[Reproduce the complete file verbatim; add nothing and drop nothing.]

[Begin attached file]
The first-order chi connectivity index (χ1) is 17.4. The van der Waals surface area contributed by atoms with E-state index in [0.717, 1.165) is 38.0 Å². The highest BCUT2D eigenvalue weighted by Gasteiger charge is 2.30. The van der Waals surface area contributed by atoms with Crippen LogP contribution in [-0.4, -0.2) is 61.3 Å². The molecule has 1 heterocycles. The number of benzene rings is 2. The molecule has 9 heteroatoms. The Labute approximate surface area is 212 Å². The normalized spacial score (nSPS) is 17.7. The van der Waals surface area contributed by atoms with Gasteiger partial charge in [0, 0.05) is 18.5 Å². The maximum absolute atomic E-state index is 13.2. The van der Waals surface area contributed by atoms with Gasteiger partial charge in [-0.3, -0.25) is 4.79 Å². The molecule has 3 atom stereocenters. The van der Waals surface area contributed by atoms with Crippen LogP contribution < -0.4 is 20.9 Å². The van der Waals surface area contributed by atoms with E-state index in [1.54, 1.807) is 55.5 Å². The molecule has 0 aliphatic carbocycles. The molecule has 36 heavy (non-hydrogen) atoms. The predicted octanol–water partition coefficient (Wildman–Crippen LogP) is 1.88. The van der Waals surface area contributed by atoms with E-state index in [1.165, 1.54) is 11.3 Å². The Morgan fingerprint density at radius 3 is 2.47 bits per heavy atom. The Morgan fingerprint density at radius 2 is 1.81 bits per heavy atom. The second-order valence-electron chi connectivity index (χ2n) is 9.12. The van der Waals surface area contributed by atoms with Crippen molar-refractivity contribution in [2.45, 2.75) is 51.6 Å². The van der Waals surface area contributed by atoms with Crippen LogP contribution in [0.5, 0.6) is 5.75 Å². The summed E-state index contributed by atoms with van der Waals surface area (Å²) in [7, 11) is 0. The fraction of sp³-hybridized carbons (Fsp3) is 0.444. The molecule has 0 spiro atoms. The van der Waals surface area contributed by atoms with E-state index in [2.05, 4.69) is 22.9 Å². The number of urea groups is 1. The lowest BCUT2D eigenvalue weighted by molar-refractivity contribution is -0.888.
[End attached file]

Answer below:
The first-order chi connectivity index (χ1) is 17.4. The van der Waals surface area contributed by atoms with E-state index in [0.717, 1.165) is 38.0 Å². The highest BCUT2D eigenvalue weighted by Gasteiger charge is 2.30. The van der Waals surface area contributed by atoms with Crippen LogP contribution in [-0.4, -0.2) is 61.3 Å². The molecule has 1 heterocycles. The number of benzene rings is 2. The molecule has 9 heteroatoms. The Labute approximate surface area is 212 Å². The normalized spacial score (nSPS) is 17.7. The van der Waals surface area contributed by atoms with Gasteiger partial charge in [0, 0.05) is 18.5 Å². The maximum absolute atomic E-state index is 13.2. The van der Waals surface area contributed by atoms with Gasteiger partial charge in [-0.3, -0.25) is 4.79 Å². The molecule has 3 atom stereocenters. The van der Waals surface area contributed by atoms with Crippen LogP contribution < -0.4 is 20.9 Å². The van der Waals surface area contributed by atoms with E-state index in [1.54, 1.807) is 55.5 Å². The molecule has 0 aliphatic carbocycles. The molecule has 36 heavy (non-hydrogen) atoms. The predicted octanol–water partition coefficient (Wildman–Crippen LogP) is 1.88. The van der Waals surface area contributed by atoms with E-state index in [1.165, 1.54) is 11.3 Å². The Morgan fingerprint density at radius 3 is 2.47 bits per heavy atom. The Morgan fingerprint density at radius 2 is 1.81 bits per heavy atom. The second-order valence-electron chi connectivity index (χ2n) is 9.12. The van der Waals surface area contributed by atoms with Crippen molar-refractivity contribution in [2.45, 2.75) is 51.6 Å². The van der Waals surface area contributed by atoms with Crippen LogP contribution in [0.5, 0.6) is 5.75 Å². The summed E-state index contributed by atoms with van der Waals surface area (Å²) in [7, 11) is 0. The fraction of sp³-hybridized carbons (Fsp3) is 0.444. The molecule has 0 spiro atoms. The van der Waals surface area contributed by atoms with E-state index in [2.05, 4.69) is 22.9 Å². The number of urea groups is 1. The lowest BCUT2D eigenvalue weighted by molar-refractivity contribution is -0.888.